Arterial stiffness and wave reflection: Sex differences and relationship with left ventricular diastolic function

Cesare Russo, Zhezhen Jin, Vittorio Palmieri, Shunichi Homma, Tatjana Rundek, Mitchell S V Elkind, Ralph L Sacco, Marco R. Di Tullio

Research output: Contribution to journalArticle

97 Citations (Scopus)

Abstract

Increased arterial stiffness and wave reflection have been reported in heart failure with normal ejection fraction (HFNEF) and in asymptomatic left ventricular (LV) diastolic dysfunction, a precursor of HFNEF. It is unclear whether women, who have higher frequency of HFNEF, are more vulnerable than men to the deleterious effects of arterial stiffness on LV diastolic function. We investigated, in a large community-based cohort, whether sex differences exist in the relationship among arterial stiffness, wave reflection, and LV diastolic function. Arterial stiffness and wave reflection were assessed in 983 participants from the Cardiovascular Abnormalities and Brain Lesions study using applanation tonometry. The central pulse pressure/stroke volume index, total arterial compliance, pulse pressure amplification, and augmentation index were used as parameters of arterial stiffness and wave reflection. LV diastolic function was evaluated by 2-dimensional echocardiography and tissue-Doppler imaging. Arterial stiffness and wave reflection were greater in women compared with men, independent of body size and heart rate (all P<0.01), and showed inverse relationships with parameters of diastolic function in both sexes. Further adjustment for cardiovascular risk factors attenuated these relationships; however, a higher central pulse pressure/stroke volume index predicted LV diastolic dysfunction in women (odds ratio, 1.54; 95% confidence intervals, 1.03 to 2.30) and men (odds ratio, 2.09; 95% confidence interval, 1.30 to 3.39), independent of other risk factors. In conclusion, in our community-based cohort study, higher arterial stiffness was associated with worse LV diastolic function in men and women. Women's higher arterial stiffness, independent of body size, may contribute to their greater susceptibility to develop HFNEF.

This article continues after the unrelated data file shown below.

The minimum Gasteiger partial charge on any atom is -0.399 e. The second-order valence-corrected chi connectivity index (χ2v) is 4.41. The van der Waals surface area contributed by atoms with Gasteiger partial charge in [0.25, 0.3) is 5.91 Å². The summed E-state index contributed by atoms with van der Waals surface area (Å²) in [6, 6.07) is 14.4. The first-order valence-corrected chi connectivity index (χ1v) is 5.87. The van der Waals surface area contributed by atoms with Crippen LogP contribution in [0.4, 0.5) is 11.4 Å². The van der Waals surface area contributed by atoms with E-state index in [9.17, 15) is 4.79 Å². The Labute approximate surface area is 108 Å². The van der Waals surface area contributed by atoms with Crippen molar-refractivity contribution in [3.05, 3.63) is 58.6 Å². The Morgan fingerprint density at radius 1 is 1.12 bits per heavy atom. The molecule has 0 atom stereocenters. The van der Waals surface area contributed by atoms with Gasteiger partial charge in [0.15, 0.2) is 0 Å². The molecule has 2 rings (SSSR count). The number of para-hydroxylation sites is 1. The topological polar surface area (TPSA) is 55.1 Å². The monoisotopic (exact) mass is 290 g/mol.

Original languageEnglish
Pages (from-to)362-368
Number of pages7
JournalHypertension
Volume60
Issue number2
DOIs
StatePublished - Aug 1 2012

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Vascular Stiffness
Left Ventricular Function
Sex Characteristics
Heart Failure
Body Size
Left Ventricular Dysfunction
Blood Pressure
Stroke Volume
Odds Ratio
Confidence Intervals
Cardiovascular Abnormalities
Doppler Echocardiography
Manometry
Compliance
Cohort Studies
Heart Rate
Brain

Keywords

  • arterial stiffness
  • diastole
  • echocardiography
  • sex
  • wave reflection

ASJC Scopus subject areas

  • Internal Medicine

Cite this

Arterial stiffness and wave reflection : Sex differences and relationship with left ventricular diastolic function. / Russo, Cesare; Jin, Zhezhen; Palmieri, Vittorio; Homma, Shunichi; Rundek, Tatjana; Elkind, Mitchell S V; Sacco, Ralph L; Di Tullio, Marco R.

In: Hypertension, Vol. 60, No. 2, 01.08.2012, p. 362-368.

Research output: Contribution to journalArticle

Russo, Cesare ; Jin, Zhezhen ; Palmieri, Vittorio ; Homma, Shunichi ; Rundek, Tatjana ; Elkind, Mitchell S V ; Sacco, Ralph L ; Di Tullio, Marco R. / Arterial stiffness and wave reflection : Sex differences and relationship with left ventricular diastolic function. In: Hypertension. 2012 ; Vol. 60, No. 2. pp. 362-368.
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